The most important thing that you can do is to listen to people and encourage them to share opinions. The more businesses can involve people in the conversation, the better. Even those with divergent views should be given a space to be heard. And quite often, what they have to say will help to strengthen the ambitions of the purpose, rather than undermine it.
For those who are ambivalent, try and help them engage with your purpose by making it personal to them. In a recent project, we worked with energy firm OVO to help its workforce feel part of its ambitious sustainability plan (Plan Zero). We developed a tool that enabled employees to find ways to tackle carbon in their own lives — making Plan Zero personal to them and helping them to feel part of OVO’s ambition. The project resulted in a real sense of community and connection amongst employees and huge levels of engagement.
Making purpose your ‘North Star’ can make individual conversations easier
Making purpose a ‘North Star’ within a business with commitments and guardrails creates a clear moral compass for organisations and individuals alike. Draw up specific red lines to build from your purpose and communicate them internally: who you won’t work with; principles or qualities you won’t undermine; compromises you won’t make in pursuit of profit; promises you won’t break to your employees, customers or partners, and so on. Acknowledge the gaps that exist and put in place plans to bridge them. Once these are in place, issues and conflicts that then arise with individuals are easier to resolve, because the purpose becomes structural rather than philosophical. It will reduce the incidence of individuals operating at cross-purposes and decisions will be easier to align to.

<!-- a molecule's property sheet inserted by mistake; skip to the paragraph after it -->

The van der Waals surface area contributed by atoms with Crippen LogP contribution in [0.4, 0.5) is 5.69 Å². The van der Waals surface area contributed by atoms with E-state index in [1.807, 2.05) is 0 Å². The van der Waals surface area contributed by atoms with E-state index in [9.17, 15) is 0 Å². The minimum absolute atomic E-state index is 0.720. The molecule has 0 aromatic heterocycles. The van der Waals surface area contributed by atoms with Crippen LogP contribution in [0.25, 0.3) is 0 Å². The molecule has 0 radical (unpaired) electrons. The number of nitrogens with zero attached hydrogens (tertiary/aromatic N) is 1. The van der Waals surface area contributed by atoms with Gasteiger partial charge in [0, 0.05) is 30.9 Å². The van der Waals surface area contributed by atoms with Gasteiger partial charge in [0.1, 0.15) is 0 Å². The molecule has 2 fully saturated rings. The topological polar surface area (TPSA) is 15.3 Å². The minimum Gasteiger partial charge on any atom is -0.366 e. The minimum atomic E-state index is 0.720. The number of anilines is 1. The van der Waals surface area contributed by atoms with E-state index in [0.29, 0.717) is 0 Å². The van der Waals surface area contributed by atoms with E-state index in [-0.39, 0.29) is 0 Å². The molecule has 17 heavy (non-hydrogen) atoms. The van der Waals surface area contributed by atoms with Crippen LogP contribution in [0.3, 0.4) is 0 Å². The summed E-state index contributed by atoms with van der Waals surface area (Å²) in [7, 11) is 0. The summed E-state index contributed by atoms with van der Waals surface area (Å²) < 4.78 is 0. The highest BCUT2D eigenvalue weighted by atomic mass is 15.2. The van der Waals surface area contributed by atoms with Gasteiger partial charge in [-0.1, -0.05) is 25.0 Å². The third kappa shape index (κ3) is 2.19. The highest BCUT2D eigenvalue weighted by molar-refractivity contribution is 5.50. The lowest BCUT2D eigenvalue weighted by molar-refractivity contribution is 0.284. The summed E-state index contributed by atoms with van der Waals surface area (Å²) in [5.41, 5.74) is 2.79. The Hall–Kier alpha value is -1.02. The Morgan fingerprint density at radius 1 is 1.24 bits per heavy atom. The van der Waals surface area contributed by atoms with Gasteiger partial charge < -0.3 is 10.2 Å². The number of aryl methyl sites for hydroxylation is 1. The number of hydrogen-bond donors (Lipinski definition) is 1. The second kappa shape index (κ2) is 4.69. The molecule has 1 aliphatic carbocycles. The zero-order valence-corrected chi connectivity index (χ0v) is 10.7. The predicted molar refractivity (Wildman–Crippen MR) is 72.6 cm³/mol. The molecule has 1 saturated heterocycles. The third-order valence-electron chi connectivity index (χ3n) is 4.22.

Lead by example
As with any corporate agenda, without strong leadership, any long-term purpose plan will fail. The alignment and on-boarding of your exec team is critical and difficult decisions should be made about those who don’t share the same vision. Purpose should be the CEO’s agenda and job to champion and oversee. Delivery is about your whole business and brand, and as such is an exec team-wide effort. The most credible purpose-led organisations have leaders at the top who are fully bought-in and committed to driving serious, and often inconvenient, change across the business. A new generation of leaders is emerging who are intent on leaving a positive mark on the planet, and aren’t afraid to stand for something and have their voices heard. From Unilever and IKEA to PayPal and Levi Strauss, CEOs of enormous businesses are committing to purpose. It is these strong, individual leaders that help set purpose as an organisation’s North Star and make sure it stays on track.
But in all this, the good news is that our experience suggests that you only need to persuade 15-20 percent of your workforce to get behind a purpose to achieve a tipping point where it begins to shape the culture of an organisation. And in fact, it is the personal nature of purpose that makes it so powerful. Employees want businesses to represent how they feel and what they care about; and see the opportunity for their employers to become a force for good, not just a vehicle for profit. I mean, who doesn’t want to help to change the world?